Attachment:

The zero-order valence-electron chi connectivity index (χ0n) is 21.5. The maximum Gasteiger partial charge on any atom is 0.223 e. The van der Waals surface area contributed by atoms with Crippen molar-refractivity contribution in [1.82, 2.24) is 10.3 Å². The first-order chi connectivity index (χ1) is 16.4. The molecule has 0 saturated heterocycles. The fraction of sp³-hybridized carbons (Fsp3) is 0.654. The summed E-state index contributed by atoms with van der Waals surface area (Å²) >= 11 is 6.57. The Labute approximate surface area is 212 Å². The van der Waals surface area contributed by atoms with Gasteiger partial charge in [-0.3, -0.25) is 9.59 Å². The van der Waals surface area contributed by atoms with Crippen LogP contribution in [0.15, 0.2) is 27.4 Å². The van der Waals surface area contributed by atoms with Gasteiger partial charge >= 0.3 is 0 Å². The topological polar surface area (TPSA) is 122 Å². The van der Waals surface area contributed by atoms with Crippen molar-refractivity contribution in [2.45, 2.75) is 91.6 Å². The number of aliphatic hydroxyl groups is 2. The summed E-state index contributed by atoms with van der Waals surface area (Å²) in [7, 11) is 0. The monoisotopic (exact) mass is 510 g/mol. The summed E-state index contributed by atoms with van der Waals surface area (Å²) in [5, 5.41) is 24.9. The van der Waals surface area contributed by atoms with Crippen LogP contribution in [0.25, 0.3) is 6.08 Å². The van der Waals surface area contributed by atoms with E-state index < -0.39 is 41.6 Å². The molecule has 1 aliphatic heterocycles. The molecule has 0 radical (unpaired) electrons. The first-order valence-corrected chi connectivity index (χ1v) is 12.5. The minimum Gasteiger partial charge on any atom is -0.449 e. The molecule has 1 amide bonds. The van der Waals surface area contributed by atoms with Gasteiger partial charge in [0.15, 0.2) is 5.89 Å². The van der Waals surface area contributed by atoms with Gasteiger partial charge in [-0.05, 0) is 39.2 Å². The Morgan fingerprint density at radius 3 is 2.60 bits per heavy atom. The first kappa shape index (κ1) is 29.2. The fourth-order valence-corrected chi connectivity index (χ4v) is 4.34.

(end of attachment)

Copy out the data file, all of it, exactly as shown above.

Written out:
The zero-order valence-electron chi connectivity index (χ0n) is 21.5. The maximum Gasteiger partial charge on any atom is 0.223 e. The van der Waals surface area contributed by atoms with Crippen molar-refractivity contribution in [1.82, 2.24) is 10.3 Å². The first-order chi connectivity index (χ1) is 16.4. The molecule has 0 saturated heterocycles. The fraction of sp³-hybridized carbons (Fsp3) is 0.654. The summed E-state index contributed by atoms with van der Waals surface area (Å²) >= 11 is 6.57. The Labute approximate surface area is 212 Å². The van der Waals surface area contributed by atoms with Gasteiger partial charge in [-0.3, -0.25) is 9.59 Å². The van der Waals surface area contributed by atoms with Crippen LogP contribution in [0.15, 0.2) is 27.4 Å². The van der Waals surface area contributed by atoms with Gasteiger partial charge >= 0.3 is 0 Å². The topological polar surface area (TPSA) is 122 Å². The van der Waals surface area contributed by atoms with Crippen molar-refractivity contribution in [2.45, 2.75) is 91.6 Å². The number of aliphatic hydroxyl groups is 2. The summed E-state index contributed by atoms with van der Waals surface area (Å²) in [7, 11) is 0. The monoisotopic (exact) mass is 510 g/mol. The summed E-state index contributed by atoms with van der Waals surface area (Å²) in [5, 5.41) is 24.9. The van der Waals surface area contributed by atoms with Crippen LogP contribution in [0.25, 0.3) is 6.08 Å². The van der Waals surface area contributed by atoms with E-state index < -0.39 is 41.6 Å². The molecule has 1 aliphatic heterocycles. The molecule has 0 radical (unpaired) electrons. The first-order valence-corrected chi connectivity index (χ1v) is 12.5. The minimum Gasteiger partial charge on any atom is -0.449 e. The molecule has 1 amide bonds. The van der Waals surface area contributed by atoms with Gasteiger partial charge in [0.15, 0.2) is 5.89 Å². The van der Waals surface area contributed by atoms with Gasteiger partial charge in [-0.05, 0) is 39.2 Å². The Morgan fingerprint density at radius 3 is 2.60 bits per heavy atom. The first kappa shape index (κ1) is 29.2. The fourth-order valence-corrected chi connectivity index (χ4v) is 4.34.